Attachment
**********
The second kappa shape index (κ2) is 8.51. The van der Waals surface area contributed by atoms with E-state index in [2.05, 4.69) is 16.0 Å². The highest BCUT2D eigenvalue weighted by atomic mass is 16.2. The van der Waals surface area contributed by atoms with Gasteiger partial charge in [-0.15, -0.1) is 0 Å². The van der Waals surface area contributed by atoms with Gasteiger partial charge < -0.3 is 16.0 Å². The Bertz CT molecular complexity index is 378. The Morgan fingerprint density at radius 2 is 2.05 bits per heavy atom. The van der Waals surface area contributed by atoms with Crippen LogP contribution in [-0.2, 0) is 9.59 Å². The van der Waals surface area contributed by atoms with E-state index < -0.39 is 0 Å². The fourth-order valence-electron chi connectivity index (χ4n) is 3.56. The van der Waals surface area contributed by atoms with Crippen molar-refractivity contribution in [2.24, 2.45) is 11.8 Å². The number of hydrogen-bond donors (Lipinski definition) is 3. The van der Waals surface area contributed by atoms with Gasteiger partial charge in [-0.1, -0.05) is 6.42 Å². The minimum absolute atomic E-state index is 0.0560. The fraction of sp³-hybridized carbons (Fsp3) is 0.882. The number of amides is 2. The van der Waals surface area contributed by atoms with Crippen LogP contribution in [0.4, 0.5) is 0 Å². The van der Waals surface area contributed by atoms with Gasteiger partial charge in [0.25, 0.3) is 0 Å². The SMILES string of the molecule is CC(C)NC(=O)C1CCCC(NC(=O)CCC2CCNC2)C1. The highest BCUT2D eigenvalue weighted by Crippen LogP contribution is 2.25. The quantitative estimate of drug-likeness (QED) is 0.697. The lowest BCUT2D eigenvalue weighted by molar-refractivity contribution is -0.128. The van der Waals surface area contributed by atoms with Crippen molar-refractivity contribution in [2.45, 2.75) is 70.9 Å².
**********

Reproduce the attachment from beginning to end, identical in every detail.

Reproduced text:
The second kappa shape index (κ2) is 8.51. The van der Waals surface area contributed by atoms with E-state index in [2.05, 4.69) is 16.0 Å². The highest BCUT2D eigenvalue weighted by atomic mass is 16.2. The van der Waals surface area contributed by atoms with Gasteiger partial charge in [-0.15, -0.1) is 0 Å². The van der Waals surface area contributed by atoms with Gasteiger partial charge < -0.3 is 16.0 Å². The Bertz CT molecular complexity index is 378. The Morgan fingerprint density at radius 2 is 2.05 bits per heavy atom. The van der Waals surface area contributed by atoms with Crippen LogP contribution in [-0.2, 0) is 9.59 Å². The van der Waals surface area contributed by atoms with E-state index < -0.39 is 0 Å². The fourth-order valence-electron chi connectivity index (χ4n) is 3.56. The van der Waals surface area contributed by atoms with Crippen molar-refractivity contribution in [2.24, 2.45) is 11.8 Å². The number of hydrogen-bond donors (Lipinski definition) is 3. The van der Waals surface area contributed by atoms with Gasteiger partial charge in [-0.1, -0.05) is 6.42 Å². The minimum absolute atomic E-state index is 0.0560. The fraction of sp³-hybridized carbons (Fsp3) is 0.882. The number of amides is 2. The van der Waals surface area contributed by atoms with Crippen LogP contribution in [0.4, 0.5) is 0 Å². The van der Waals surface area contributed by atoms with Gasteiger partial charge in [0.25, 0.3) is 0 Å². The SMILES string of the molecule is CC(C)NC(=O)C1CCCC(NC(=O)CCC2CCNC2)C1. The highest BCUT2D eigenvalue weighted by Crippen LogP contribution is 2.25. The quantitative estimate of drug-likeness (QED) is 0.697. The lowest BCUT2D eigenvalue weighted by molar-refractivity contribution is -0.128. The van der Waals surface area contributed by atoms with Crippen molar-refractivity contribution in [2.45, 2.75) is 70.9 Å².